Feeds

JavaScript in web browsers is new security weak spot

Ajax fingered as main culprit

Securing Web Applications Made Simple and Scalable

The growing use of JavaScript in web browsers is the new security weak spot, says Brian Chess, chief scientist and founder of US security software specialist Fortify Software.

Specifically, the use of Ajax techniques to build Web 2.0 applications makes enterprise applications more vulnerable.

"It is really hard to see the difference between what Ajax is supposed to do and what is an attack from hijacking JavaScript," Chess says. "Potentially it provides a bridge between external internet applications and internal intranet applications behind the firewall."

This week, Fortify announced the latest version of its Secure Coding Rulepacks aimed specifically at the JavaScript hijacking Chess refers to. Fortify's recent research into source code vulnerabilities highlights what Chess sees as the next major wave of hacking activity.

"We think the problem is being seriously underestimated because of the surge in Web 2.0 applications. People don't want to talk about it in case it spoils the party - in fact, some have criticised us and said we are ruining Ajax by highlighting its vulnerabilities. But there are some potentially dangerous scenarios that could spin off JavaScript hacks."

Fortify specialises in source code analysis tools which can help spot potential security problems. The latest release of its Secure Code Rulepacks incorporates technology it acquired from its recent takeover of Secure Software. The technology analyses JavaScript code frameworks searching for potential security loopholes.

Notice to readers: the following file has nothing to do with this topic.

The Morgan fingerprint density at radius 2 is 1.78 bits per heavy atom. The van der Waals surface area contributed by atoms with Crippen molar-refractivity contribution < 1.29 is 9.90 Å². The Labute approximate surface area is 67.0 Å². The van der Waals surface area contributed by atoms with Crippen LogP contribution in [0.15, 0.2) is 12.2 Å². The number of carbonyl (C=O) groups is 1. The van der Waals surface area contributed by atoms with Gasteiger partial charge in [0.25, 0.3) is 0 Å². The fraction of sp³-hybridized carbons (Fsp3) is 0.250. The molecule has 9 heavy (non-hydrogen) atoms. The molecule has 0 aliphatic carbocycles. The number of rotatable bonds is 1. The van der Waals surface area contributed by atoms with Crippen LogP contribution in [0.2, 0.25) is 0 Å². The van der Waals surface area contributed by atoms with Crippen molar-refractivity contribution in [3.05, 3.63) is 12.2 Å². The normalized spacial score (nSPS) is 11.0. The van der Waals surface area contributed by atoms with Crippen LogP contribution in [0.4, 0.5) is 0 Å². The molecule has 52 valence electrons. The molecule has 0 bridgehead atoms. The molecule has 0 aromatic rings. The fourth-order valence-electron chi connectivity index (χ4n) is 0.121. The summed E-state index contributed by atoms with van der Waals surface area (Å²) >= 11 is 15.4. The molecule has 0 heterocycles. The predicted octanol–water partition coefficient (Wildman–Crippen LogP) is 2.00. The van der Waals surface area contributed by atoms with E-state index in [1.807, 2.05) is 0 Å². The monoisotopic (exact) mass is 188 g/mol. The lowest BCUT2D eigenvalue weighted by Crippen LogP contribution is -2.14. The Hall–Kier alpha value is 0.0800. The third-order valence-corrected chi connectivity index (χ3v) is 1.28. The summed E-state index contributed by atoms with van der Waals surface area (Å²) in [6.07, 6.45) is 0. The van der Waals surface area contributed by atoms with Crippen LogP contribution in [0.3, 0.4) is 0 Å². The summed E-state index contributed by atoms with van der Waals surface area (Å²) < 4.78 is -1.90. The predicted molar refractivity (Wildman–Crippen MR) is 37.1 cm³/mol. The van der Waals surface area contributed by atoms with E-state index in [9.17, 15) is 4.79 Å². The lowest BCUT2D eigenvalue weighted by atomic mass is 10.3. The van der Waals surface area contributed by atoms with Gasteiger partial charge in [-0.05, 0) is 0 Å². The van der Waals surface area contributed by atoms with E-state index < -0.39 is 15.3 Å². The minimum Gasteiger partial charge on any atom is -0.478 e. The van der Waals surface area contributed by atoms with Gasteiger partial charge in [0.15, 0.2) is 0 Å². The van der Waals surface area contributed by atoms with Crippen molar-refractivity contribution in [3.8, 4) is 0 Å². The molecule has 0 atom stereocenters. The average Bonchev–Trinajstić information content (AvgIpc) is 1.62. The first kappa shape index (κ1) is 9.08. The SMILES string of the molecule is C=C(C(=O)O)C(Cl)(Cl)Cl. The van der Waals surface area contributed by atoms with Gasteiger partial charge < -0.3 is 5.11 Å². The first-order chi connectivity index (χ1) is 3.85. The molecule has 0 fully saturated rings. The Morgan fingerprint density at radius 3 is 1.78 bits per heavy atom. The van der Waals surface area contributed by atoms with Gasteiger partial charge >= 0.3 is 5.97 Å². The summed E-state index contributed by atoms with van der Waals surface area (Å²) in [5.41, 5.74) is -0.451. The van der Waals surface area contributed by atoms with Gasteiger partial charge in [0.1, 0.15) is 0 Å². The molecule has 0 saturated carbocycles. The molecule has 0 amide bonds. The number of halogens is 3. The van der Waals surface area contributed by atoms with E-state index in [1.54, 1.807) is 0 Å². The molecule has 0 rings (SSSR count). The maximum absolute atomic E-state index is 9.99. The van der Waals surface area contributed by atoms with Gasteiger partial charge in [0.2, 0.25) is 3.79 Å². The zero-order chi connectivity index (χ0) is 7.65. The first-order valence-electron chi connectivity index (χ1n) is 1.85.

Chess says the original plan for the release was to merge Secure Software's technology with Fortify's - but the dangers of JavaScript hijacking prompted a re-think. "The bulk of the work on this release was to port across the Secure Software technology. But the JavaScript hi-jacking problem came up a couple of months ago and we decided it could not wait." ®

The smart choice: opportunity from uncertainty

More from The Register

next story
Mozilla fixes CRITICAL security holes in Firefox, urges v31 upgrade
Misc memory hazards 'could be exploited' - and guess what, one's a Javascript vuln
Manic malware Mayhem spreads through Linux, FreeBSD web servers
And how Google could cripple infection rate in a second
How long is too long to wait for a security fix?
Synology finally patches OpenSSL bugs in Trevor's NAS
Don't look, Snowden: Security biz chases Tails with zero-day flaws alert
Exodus vows not to sell secrets of whistleblower's favorite OS
Roll out the welcome mat to hackers and crackers
Security chap pens guide to bug bounty programs that won't fail like Yahoo!'s
HIDDEN packet sniffer spy tech in MILLIONS of iPhones, iPads – expert
Don't panic though – Apple's backdoor is not wide open to all, guru tells us
Researcher sat on critical IE bugs for THREE YEARS
VUPEN waited for Pwn2Own cash while IE's sandbox leaked
prev story

Whitepapers

Top three mobile application threats
Prevent sensitive data leakage over insecure channels or stolen mobile devices.
Implementing global e-invoicing with guaranteed legal certainty
Explaining the role local tax compliance plays in successful supply chain management and e-business and how leading global brands are addressing this.
Boost IT visibility and business value
How building a great service catalog relieves pressure points and demonstrates the value of IT service management.
Designing a Defense for Mobile Applications
Learn about the various considerations for defending mobile applications - from the application architecture itself to the myriad testing technologies.
Build a business case: developing custom apps
Learn how to maximize the value of custom applications by accelerating and simplifying their development.